Safeguarding Procedures

Safeguarding procedures – circulated to those working in a voluntary capacity at Brandlehow School:

Keeping Children Safe in Education: summary

This article summarises part 1 of the government's updated statutory guidance on safeguarding. It outlines what staff should know and do. It also looks at the arrangements that should be in place for safeguarding, recruitment and managing allegations.

In September 2019 the Department for Education (DfE) published an updated version of its statutory guidance on safeguarding, Keeping Children Safe in Education. The guidance is organised into five main parts covering:

  • Safeguarding information for all staff
  • The management of safeguarding
  • Safer recruitment
  • Allegations of abuse made against teachers and other staff
  • Child on child sexual violence and sexual harassment

Keeping children safe in education, GOV.UK – DfE (Adobe pdf file)

London Grid for Leaning has translated Keeping Children Safe into a number of other languages:

  • Arabic
  • Bengali
  • Cantonese
  • Mandarin
  • Polish
  • Portuguese
  • Punjabi
  • Spanish
  • Urdu

The translations can be found here:

The DfE says the document should be read alongside the government’s inter-agency safeguarding guidance, Working Together to Safeguard Children, which was updated on July 2018, and its departmental advice, 'What to do if you're worried a child is being abused: advice for practitioners'.

These documents are summarised in the following articles:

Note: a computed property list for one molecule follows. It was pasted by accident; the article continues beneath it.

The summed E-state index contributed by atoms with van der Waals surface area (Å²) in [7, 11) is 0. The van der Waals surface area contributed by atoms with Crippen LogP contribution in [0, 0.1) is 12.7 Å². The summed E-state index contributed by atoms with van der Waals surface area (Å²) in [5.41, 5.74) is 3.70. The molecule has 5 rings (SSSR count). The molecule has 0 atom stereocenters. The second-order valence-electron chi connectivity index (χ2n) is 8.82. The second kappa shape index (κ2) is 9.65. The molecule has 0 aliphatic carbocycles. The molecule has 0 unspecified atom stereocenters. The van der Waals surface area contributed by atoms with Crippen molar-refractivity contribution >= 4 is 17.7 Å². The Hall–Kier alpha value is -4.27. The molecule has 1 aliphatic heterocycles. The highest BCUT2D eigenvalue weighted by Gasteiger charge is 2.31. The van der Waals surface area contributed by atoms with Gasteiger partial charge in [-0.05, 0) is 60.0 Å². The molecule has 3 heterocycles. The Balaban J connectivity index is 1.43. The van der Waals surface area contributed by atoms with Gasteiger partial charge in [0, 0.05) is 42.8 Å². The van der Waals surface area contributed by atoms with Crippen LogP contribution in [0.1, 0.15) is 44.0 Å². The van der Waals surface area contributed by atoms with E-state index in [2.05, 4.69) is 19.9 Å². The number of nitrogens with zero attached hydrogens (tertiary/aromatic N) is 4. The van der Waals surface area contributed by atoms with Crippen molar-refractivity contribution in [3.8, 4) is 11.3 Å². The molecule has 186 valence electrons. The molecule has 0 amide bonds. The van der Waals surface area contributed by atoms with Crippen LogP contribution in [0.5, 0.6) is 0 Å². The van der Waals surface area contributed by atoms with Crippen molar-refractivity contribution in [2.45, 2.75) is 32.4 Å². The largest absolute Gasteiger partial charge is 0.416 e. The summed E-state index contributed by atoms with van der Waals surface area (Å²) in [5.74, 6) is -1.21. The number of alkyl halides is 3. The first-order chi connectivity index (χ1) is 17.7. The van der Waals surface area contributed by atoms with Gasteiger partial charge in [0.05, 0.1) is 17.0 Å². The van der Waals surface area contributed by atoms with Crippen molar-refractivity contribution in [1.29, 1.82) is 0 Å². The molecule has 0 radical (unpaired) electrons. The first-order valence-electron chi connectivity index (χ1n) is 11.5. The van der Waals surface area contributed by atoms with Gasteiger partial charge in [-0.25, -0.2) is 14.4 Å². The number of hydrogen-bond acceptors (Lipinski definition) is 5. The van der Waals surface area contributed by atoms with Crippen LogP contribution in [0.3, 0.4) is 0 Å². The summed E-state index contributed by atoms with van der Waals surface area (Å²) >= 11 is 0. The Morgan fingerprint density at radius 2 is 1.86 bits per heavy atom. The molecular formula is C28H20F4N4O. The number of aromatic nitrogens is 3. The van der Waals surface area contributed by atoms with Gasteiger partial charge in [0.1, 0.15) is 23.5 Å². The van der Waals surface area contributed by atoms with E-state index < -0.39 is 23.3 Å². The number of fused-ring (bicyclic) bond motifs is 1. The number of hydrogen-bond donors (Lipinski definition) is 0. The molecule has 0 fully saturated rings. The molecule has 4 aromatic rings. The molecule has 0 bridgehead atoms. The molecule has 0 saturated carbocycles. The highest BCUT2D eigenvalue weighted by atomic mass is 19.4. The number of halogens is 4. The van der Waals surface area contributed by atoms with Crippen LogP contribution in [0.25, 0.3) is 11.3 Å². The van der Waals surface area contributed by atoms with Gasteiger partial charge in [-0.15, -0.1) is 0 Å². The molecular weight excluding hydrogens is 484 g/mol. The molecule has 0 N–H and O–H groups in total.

Working Together to Safeguard Children: summary by the NSPCC

Part one: safeguarding information for all staff

These documents explain that governing bodies should ensure that all staff read part one of the guidance, as a minimum. Part one outlines what school and college staff should know and do in relation to safeguarding.

In the document, Keeping Children Safe in Education, safeguarding is defined as protecting anyone under the age of 18 from maltreatment, preventing impairment of their health or development, ensuring they grow up in circumstances consistent with the provision of safe and effective care, and taking action to enable them to have the best outcomes.

Role of schools and colleges

The role of schools and colleges in safeguarding children says schools and colleges “are an important part of the wider safeguarding system for children” and should:

  • Work with social care, the police, health services and others to protect children, and promote their welfare
  • Have a designated safeguarding lead who will provide support to staff members and liaise with other agencies

Role of school and college staff

The School and college staff have a responsibility to identify children who need help, or are suffering, or likely to suffer, significant harm, and to take appropriate action.

The document says that all school and college staff should:

  • Be aware of systems within their school which support safeguarding (including child protection, staff behaviour and school behaviour policy, which should be provided during induction)
  • Receive appropriate child protection training which is regularly updated
  • Be aware of the signs of abuse and neglect
  • Be aware that they may be asked to support social workers to take decisions about children
  • Always act in the interests of the child

Role of Safeguarding Link Governors